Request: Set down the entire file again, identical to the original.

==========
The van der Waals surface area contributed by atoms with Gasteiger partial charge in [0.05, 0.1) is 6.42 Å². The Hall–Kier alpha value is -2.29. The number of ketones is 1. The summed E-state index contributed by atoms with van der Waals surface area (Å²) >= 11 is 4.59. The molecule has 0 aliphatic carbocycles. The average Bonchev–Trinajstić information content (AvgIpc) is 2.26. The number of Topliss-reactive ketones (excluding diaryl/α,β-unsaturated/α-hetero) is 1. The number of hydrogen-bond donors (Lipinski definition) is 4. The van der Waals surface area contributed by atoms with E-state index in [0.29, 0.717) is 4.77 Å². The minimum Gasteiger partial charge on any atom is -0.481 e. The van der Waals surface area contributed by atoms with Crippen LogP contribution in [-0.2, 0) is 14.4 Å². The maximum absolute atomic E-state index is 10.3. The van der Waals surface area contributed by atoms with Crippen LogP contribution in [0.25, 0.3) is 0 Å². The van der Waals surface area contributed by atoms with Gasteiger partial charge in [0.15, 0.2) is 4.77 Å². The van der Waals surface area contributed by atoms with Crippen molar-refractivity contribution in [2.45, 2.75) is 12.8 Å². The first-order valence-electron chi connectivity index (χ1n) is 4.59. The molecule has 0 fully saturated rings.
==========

The van der Waals surface area contributed by atoms with Gasteiger partial charge in [0.05, 0.1) is 6.42 Å². The Hall–Kier alpha value is -2.29. The number of ketones is 1. The summed E-state index contributed by atoms with van der Waals surface area (Å²) >= 11 is 4.59. The molecule has 0 aliphatic carbocycles. The average Bonchev–Trinajstić information content (AvgIpc) is 2.26. The number of Topliss-reactive ketones (excluding diaryl/α,β-unsaturated/α-hetero) is 1. The number of hydrogen-bond donors (Lipinski definition) is 4. The van der Waals surface area contributed by atoms with E-state index in [0.29, 0.717) is 4.77 Å². The minimum Gasteiger partial charge on any atom is -0.481 e. The van der Waals surface area contributed by atoms with Crippen LogP contribution in [-0.2, 0) is 14.4 Å². The maximum absolute atomic E-state index is 10.3. The van der Waals surface area contributed by atoms with Crippen LogP contribution in [0.25, 0.3) is 0 Å². The van der Waals surface area contributed by atoms with Gasteiger partial charge in [0.15, 0.2) is 4.77 Å². The van der Waals surface area contributed by atoms with Crippen molar-refractivity contribution in [2.45, 2.75) is 12.8 Å². The first-order valence-electron chi connectivity index (χ1n) is 4.59. The molecule has 0 fully saturated rings.